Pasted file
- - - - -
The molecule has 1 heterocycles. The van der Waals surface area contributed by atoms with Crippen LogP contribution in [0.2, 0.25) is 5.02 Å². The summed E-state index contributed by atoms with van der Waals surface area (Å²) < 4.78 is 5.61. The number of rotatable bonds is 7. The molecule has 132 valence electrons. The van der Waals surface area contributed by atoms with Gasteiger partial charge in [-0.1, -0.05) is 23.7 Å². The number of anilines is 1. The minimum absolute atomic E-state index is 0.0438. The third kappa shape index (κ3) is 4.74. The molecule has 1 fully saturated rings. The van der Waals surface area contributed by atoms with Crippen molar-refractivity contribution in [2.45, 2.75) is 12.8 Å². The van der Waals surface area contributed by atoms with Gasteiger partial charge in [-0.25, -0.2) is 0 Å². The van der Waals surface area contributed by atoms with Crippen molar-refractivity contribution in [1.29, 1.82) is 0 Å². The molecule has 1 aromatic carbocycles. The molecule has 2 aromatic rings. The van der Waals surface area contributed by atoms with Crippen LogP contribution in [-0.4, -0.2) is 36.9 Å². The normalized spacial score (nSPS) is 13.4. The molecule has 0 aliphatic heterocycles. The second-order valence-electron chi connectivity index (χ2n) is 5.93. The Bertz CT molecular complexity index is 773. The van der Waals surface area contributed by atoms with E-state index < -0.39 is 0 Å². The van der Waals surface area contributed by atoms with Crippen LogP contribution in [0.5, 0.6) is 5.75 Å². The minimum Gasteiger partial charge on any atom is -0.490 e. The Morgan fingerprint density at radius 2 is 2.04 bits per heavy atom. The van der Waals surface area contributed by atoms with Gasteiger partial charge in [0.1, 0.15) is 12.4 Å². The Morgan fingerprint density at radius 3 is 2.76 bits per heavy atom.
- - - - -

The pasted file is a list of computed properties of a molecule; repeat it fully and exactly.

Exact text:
The molecule has 1 heterocycles. The van der Waals surface area contributed by atoms with Crippen LogP contribution in [0.2, 0.25) is 5.02 Å². The summed E-state index contributed by atoms with van der Waals surface area (Å²) < 4.78 is 5.61. The number of rotatable bonds is 7. The molecule has 132 valence electrons. The van der Waals surface area contributed by atoms with Gasteiger partial charge in [-0.1, -0.05) is 23.7 Å². The number of anilines is 1. The minimum absolute atomic E-state index is 0.0438. The third kappa shape index (κ3) is 4.74. The molecule has 1 fully saturated rings. The van der Waals surface area contributed by atoms with Crippen molar-refractivity contribution in [2.45, 2.75) is 12.8 Å². The van der Waals surface area contributed by atoms with Gasteiger partial charge in [-0.25, -0.2) is 0 Å². The van der Waals surface area contributed by atoms with Crippen molar-refractivity contribution in [1.29, 1.82) is 0 Å². The molecule has 1 aromatic carbocycles. The molecule has 2 aromatic rings. The van der Waals surface area contributed by atoms with Crippen LogP contribution in [-0.4, -0.2) is 36.9 Å². The normalized spacial score (nSPS) is 13.4. The molecule has 0 aliphatic heterocycles. The second-order valence-electron chi connectivity index (χ2n) is 5.93. The Bertz CT molecular complexity index is 773. The van der Waals surface area contributed by atoms with E-state index < -0.39 is 0 Å². The van der Waals surface area contributed by atoms with Crippen LogP contribution in [0.5, 0.6) is 5.75 Å². The minimum Gasteiger partial charge on any atom is -0.490 e. The Morgan fingerprint density at radius 2 is 2.04 bits per heavy atom. The van der Waals surface area contributed by atoms with Gasteiger partial charge in [0.1, 0.15) is 12.4 Å². The Morgan fingerprint density at radius 3 is 2.76 bits per heavy atom.